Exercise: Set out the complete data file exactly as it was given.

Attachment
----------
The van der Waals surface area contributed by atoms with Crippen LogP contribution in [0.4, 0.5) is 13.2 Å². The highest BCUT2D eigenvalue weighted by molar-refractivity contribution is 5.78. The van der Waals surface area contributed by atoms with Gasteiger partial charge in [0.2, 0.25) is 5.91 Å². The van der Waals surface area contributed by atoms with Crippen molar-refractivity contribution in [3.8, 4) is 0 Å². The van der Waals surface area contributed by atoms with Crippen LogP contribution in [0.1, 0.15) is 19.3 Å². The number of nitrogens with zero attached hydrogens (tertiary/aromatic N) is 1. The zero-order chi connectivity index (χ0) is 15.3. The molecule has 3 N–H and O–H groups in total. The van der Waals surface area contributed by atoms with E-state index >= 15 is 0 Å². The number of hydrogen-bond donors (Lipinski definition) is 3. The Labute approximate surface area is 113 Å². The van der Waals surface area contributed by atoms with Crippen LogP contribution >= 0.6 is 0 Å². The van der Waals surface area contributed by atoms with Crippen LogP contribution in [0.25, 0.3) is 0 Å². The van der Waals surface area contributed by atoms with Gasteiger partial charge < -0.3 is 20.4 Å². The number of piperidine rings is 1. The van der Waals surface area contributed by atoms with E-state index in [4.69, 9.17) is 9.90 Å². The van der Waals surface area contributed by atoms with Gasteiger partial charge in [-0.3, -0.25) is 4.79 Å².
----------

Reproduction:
The van der Waals surface area contributed by atoms with Crippen LogP contribution in [0.4, 0.5) is 13.2 Å². The highest BCUT2D eigenvalue weighted by molar-refractivity contribution is 5.78. The van der Waals surface area contributed by atoms with Gasteiger partial charge in [0.2, 0.25) is 5.91 Å². The van der Waals surface area contributed by atoms with Crippen molar-refractivity contribution in [3.8, 4) is 0 Å². The van der Waals surface area contributed by atoms with Crippen LogP contribution in [0.1, 0.15) is 19.3 Å². The number of nitrogens with zero attached hydrogens (tertiary/aromatic N) is 1. The zero-order chi connectivity index (χ0) is 15.3. The molecule has 3 N–H and O–H groups in total. The van der Waals surface area contributed by atoms with E-state index >= 15 is 0 Å². The number of hydrogen-bond donors (Lipinski definition) is 3. The Labute approximate surface area is 113 Å². The van der Waals surface area contributed by atoms with Crippen LogP contribution >= 0.6 is 0 Å². The van der Waals surface area contributed by atoms with Crippen LogP contribution in [0.25, 0.3) is 0 Å². The van der Waals surface area contributed by atoms with Gasteiger partial charge < -0.3 is 20.4 Å². The number of piperidine rings is 1. The van der Waals surface area contributed by atoms with E-state index in [4.69, 9.17) is 9.90 Å². The van der Waals surface area contributed by atoms with Gasteiger partial charge in [-0.3, -0.25) is 4.79 Å².